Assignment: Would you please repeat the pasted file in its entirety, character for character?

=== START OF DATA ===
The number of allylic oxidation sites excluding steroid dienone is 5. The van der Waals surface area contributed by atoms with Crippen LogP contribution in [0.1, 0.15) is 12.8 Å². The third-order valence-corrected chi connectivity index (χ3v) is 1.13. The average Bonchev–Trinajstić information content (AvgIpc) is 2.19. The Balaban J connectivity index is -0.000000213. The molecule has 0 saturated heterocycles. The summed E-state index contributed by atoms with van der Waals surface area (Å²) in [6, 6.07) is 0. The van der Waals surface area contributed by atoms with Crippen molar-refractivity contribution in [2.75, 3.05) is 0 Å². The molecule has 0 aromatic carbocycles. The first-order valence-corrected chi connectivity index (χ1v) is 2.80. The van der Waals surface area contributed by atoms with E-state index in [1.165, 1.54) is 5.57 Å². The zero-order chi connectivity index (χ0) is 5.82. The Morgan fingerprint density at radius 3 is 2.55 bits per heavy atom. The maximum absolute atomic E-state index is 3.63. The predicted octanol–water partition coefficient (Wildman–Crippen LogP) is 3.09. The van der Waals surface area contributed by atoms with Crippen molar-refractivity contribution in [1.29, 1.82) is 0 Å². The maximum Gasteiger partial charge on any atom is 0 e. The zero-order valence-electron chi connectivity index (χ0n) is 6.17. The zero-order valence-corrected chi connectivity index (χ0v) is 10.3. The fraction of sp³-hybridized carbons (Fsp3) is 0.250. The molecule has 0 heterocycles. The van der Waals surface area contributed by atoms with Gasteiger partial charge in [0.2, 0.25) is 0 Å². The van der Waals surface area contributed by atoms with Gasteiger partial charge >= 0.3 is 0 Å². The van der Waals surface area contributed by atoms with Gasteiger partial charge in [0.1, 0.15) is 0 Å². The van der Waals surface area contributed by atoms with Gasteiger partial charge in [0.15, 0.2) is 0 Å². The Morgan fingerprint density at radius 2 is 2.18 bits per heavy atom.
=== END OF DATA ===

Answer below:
The number of allylic oxidation sites excluding steroid dienone is 5. The van der Waals surface area contributed by atoms with Crippen LogP contribution in [0.1, 0.15) is 12.8 Å². The third-order valence-corrected chi connectivity index (χ3v) is 1.13. The average Bonchev–Trinajstić information content (AvgIpc) is 2.19. The Balaban J connectivity index is -0.000000213. The molecule has 0 saturated heterocycles. The summed E-state index contributed by atoms with van der Waals surface area (Å²) in [6, 6.07) is 0. The van der Waals surface area contributed by atoms with Crippen molar-refractivity contribution in [2.75, 3.05) is 0 Å². The molecule has 0 aromatic carbocycles. The first-order valence-corrected chi connectivity index (χ1v) is 2.80. The van der Waals surface area contributed by atoms with E-state index in [1.165, 1.54) is 5.57 Å². The zero-order chi connectivity index (χ0) is 5.82. The Morgan fingerprint density at radius 3 is 2.55 bits per heavy atom. The maximum absolute atomic E-state index is 3.63. The predicted octanol–water partition coefficient (Wildman–Crippen LogP) is 3.09. The van der Waals surface area contributed by atoms with Crippen molar-refractivity contribution in [1.29, 1.82) is 0 Å². The maximum Gasteiger partial charge on any atom is 0 e. The zero-order valence-electron chi connectivity index (χ0n) is 6.17. The zero-order valence-corrected chi connectivity index (χ0v) is 10.3. The fraction of sp³-hybridized carbons (Fsp3) is 0.250. The molecule has 0 heterocycles. The van der Waals surface area contributed by atoms with Gasteiger partial charge in [0.2, 0.25) is 0 Å². The van der Waals surface area contributed by atoms with Gasteiger partial charge >= 0.3 is 0 Å². The van der Waals surface area contributed by atoms with Gasteiger partial charge in [0.1, 0.15) is 0 Å². The van der Waals surface area contributed by atoms with Gasteiger partial charge in [0.15, 0.2) is 0 Å². The Morgan fingerprint density at radius 2 is 2.18 bits per heavy atom.